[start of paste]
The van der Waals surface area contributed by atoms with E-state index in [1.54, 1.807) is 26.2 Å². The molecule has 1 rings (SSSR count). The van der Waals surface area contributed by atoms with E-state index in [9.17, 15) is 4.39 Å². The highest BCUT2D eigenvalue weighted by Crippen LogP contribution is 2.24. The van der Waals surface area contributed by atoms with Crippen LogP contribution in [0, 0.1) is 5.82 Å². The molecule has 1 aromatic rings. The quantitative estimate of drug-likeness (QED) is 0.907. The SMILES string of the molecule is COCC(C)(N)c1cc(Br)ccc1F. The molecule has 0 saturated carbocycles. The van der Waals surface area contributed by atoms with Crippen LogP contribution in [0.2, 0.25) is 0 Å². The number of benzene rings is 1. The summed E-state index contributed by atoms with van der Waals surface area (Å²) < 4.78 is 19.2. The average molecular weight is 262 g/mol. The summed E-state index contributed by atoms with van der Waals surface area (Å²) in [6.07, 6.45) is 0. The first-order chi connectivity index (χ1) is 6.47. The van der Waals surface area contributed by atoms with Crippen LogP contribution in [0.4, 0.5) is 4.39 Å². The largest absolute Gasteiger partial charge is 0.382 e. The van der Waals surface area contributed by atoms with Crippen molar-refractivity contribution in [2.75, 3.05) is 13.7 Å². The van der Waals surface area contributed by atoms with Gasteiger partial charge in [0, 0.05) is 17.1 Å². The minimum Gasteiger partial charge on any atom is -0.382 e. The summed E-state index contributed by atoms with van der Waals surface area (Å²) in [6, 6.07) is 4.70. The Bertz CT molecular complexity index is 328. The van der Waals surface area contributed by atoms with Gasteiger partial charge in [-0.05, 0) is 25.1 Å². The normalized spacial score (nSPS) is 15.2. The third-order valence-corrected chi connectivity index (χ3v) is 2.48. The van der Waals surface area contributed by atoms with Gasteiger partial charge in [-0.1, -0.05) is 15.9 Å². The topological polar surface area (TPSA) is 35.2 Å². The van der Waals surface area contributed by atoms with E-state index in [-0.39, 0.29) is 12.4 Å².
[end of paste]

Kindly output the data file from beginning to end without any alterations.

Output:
The van der Waals surface area contributed by atoms with E-state index in [1.54, 1.807) is 26.2 Å². The molecule has 1 rings (SSSR count). The van der Waals surface area contributed by atoms with E-state index in [9.17, 15) is 4.39 Å². The highest BCUT2D eigenvalue weighted by Crippen LogP contribution is 2.24. The van der Waals surface area contributed by atoms with Crippen LogP contribution in [0, 0.1) is 5.82 Å². The molecule has 1 aromatic rings. The quantitative estimate of drug-likeness (QED) is 0.907. The SMILES string of the molecule is COCC(C)(N)c1cc(Br)ccc1F. The molecule has 0 saturated carbocycles. The van der Waals surface area contributed by atoms with Crippen LogP contribution in [0.2, 0.25) is 0 Å². The number of benzene rings is 1. The summed E-state index contributed by atoms with van der Waals surface area (Å²) < 4.78 is 19.2. The average molecular weight is 262 g/mol. The summed E-state index contributed by atoms with van der Waals surface area (Å²) in [6.07, 6.45) is 0. The first-order chi connectivity index (χ1) is 6.47. The van der Waals surface area contributed by atoms with Crippen LogP contribution in [0.4, 0.5) is 4.39 Å². The largest absolute Gasteiger partial charge is 0.382 e. The van der Waals surface area contributed by atoms with Crippen molar-refractivity contribution in [2.75, 3.05) is 13.7 Å². The van der Waals surface area contributed by atoms with Gasteiger partial charge in [0, 0.05) is 17.1 Å². The minimum Gasteiger partial charge on any atom is -0.382 e. The summed E-state index contributed by atoms with van der Waals surface area (Å²) in [6, 6.07) is 4.70. The Bertz CT molecular complexity index is 328. The van der Waals surface area contributed by atoms with Gasteiger partial charge in [-0.05, 0) is 25.1 Å². The normalized spacial score (nSPS) is 15.2. The third-order valence-corrected chi connectivity index (χ3v) is 2.48. The van der Waals surface area contributed by atoms with Gasteiger partial charge in [-0.1, -0.05) is 15.9 Å². The topological polar surface area (TPSA) is 35.2 Å². The van der Waals surface area contributed by atoms with E-state index in [-0.39, 0.29) is 12.4 Å².